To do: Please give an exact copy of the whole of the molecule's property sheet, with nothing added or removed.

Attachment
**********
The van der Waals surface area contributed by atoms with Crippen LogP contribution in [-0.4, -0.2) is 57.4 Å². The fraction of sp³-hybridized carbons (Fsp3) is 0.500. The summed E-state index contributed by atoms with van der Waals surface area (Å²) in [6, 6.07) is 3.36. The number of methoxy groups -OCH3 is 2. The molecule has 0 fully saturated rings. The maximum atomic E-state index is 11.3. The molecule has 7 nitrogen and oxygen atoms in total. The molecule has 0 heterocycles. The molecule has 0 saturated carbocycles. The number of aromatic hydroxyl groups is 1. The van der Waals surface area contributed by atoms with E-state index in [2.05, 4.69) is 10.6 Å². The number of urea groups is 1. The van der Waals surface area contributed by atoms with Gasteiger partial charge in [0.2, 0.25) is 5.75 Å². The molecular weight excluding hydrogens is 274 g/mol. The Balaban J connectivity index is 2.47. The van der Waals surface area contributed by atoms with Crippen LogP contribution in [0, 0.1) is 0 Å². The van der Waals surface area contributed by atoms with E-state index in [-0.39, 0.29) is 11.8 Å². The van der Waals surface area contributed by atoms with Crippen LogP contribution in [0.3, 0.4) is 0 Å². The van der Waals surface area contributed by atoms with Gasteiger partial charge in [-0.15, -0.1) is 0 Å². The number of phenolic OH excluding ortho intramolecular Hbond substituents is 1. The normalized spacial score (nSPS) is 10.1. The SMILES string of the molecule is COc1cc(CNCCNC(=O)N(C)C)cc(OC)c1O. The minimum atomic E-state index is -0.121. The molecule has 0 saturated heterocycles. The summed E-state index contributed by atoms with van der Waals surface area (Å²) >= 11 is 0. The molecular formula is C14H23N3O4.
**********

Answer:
The van der Waals surface area contributed by atoms with Crippen LogP contribution in [-0.4, -0.2) is 57.4 Å². The fraction of sp³-hybridized carbons (Fsp3) is 0.500. The summed E-state index contributed by atoms with van der Waals surface area (Å²) in [6, 6.07) is 3.36. The number of methoxy groups -OCH3 is 2. The molecule has 0 fully saturated rings. The maximum atomic E-state index is 11.3. The molecule has 7 nitrogen and oxygen atoms in total. The molecule has 0 heterocycles. The molecule has 0 saturated carbocycles. The number of aromatic hydroxyl groups is 1. The van der Waals surface area contributed by atoms with E-state index in [2.05, 4.69) is 10.6 Å². The number of urea groups is 1. The van der Waals surface area contributed by atoms with Gasteiger partial charge in [0.2, 0.25) is 5.75 Å². The molecular weight excluding hydrogens is 274 g/mol. The Balaban J connectivity index is 2.47. The van der Waals surface area contributed by atoms with Crippen LogP contribution in [0, 0.1) is 0 Å². The van der Waals surface area contributed by atoms with E-state index in [-0.39, 0.29) is 11.8 Å². The van der Waals surface area contributed by atoms with Crippen LogP contribution in [0.3, 0.4) is 0 Å². The van der Waals surface area contributed by atoms with Gasteiger partial charge in [-0.15, -0.1) is 0 Å². The number of phenolic OH excluding ortho intramolecular Hbond substituents is 1. The normalized spacial score (nSPS) is 10.1. The SMILES string of the molecule is COc1cc(CNCCNC(=O)N(C)C)cc(OC)c1O. The minimum atomic E-state index is -0.121. The molecule has 0 saturated heterocycles. The summed E-state index contributed by atoms with van der Waals surface area (Å²) >= 11 is 0. The molecular formula is C14H23N3O4.